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How to Grow Your Profile on LinkedIn – Tyler Robertson, Founder of Diesel Laptops

How to Grow Your Profile on LinkedIn – Tyler Robertson, Founder of Diesel Laptops

How to Grow Your Profile on LinkedIn – Tyler Robertson, Founder of Diesel Laptops

  1. Fill out all fields on your LinkedIn profile
  2. Post content that people care about, such as how you built your business and the journey you’re on. Find out what types of posts work based on what’s showing in your feed
  3. Be social and engage other people’s posts. Stay within your area or subject matter to build the right audience

Watch the Full Interview with Tyler Robertson Here

Hello everyone my name is Tyler Robertson. I am the CEO and Founder of Diesel Laptops and today we’re going to talk about how to grow your profile on LinkedIn. You might be asking yourself, ‘Why would I do that?’ Let’s just break it down here for you.

These are my LinkedIn stats from 2021: over 2.3 million views of my posts, and that cost me a grand total of zero dollars. LinkedIn’s the greatest business to business networking platform ever built. I myself and our company received thousands of leads from this platform. I’ve developed great strategic relationships with other companies. Let’s talk about how I did it.

When I started a couple years ago, I had zero followers, and zero views every year. It doesn’t really take a lot. It takes you a little bit of effort to get the traction going. But once you do, it becomes a great thing.

The number one thing you need to do is get your profile right. You don’t need to spend a ton of time doing this, but you do need to fill out all the fields. Don’t do it in a salesy way. Just explain who you are, what you believe in, what you’re doing, and why you’re on the platform. Make sure you get some photos on there. Make sure you get your ‘about’ section right. Keep it professional. Don’t get cute with a bunch of emojis, with a bunch of icons and slogans and sayings. Pretend it’s your resume because it really is. Go through it. Keep it clean, professional, no politics, no religion unless that’s the business you’re in. Fill out all the fields. It’s very easy to do.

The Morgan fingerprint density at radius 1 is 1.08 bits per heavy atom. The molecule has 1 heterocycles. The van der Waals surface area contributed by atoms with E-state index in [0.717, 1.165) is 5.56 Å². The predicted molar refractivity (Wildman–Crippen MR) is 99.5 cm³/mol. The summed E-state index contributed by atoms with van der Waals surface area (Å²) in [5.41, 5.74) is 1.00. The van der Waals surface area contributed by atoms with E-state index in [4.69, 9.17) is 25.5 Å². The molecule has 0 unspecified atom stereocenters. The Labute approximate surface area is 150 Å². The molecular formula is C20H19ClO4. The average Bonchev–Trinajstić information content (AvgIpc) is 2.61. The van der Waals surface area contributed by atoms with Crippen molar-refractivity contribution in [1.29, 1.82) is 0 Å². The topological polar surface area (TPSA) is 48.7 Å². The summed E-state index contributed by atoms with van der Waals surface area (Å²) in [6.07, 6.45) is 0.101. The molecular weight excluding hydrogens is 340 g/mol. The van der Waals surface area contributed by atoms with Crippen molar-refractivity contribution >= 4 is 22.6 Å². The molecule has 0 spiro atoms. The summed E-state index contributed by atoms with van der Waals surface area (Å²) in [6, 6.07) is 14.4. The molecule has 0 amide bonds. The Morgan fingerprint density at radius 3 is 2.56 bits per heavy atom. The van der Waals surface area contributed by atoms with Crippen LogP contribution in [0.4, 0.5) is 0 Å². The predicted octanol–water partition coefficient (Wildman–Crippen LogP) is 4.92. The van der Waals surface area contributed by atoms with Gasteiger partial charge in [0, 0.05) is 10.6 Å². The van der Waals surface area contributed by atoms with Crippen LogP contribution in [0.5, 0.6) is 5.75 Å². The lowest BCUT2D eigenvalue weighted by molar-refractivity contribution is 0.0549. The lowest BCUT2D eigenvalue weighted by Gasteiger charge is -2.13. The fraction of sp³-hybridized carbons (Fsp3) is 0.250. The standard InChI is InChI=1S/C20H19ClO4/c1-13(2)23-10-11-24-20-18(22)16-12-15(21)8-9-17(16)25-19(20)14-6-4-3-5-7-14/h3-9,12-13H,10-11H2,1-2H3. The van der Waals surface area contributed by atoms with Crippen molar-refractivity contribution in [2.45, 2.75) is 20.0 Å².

The next thing is the most difficult one. You need to post valuable content. If you want to get the most out of LinkedIn, you need to post content that people care about. No one cares about your promotions, or your specials. That’s not that big a deal. What people care about is the story behind the business. It’s not about you selling product to your audience. It is you talking about your journey as a salesperson, selling to your audience, what’s working, what’s not, what your struggles are, what your wins are. Those are the things that people care about.

Think about it when you’re going through LinkedIn yourself. What posts really stick out to you? You don’t care about people’s promotions and products. You care about their lives, what they’re doing, and how they’re doing it. It’s interesting to see how they’re growing their business and the journey that they’re on. On LinkedIn, you sell by not selling. Just be transparent. People love stories. They love background. They love some context around what you’re talking about. Then, mix it up. Videos, texts, images… I even post some third party content. Sometimes I find videos that I think relate to my industry. I just did a meme video. Look for stories that you think your audience would connect with, and then find out what type of posts work.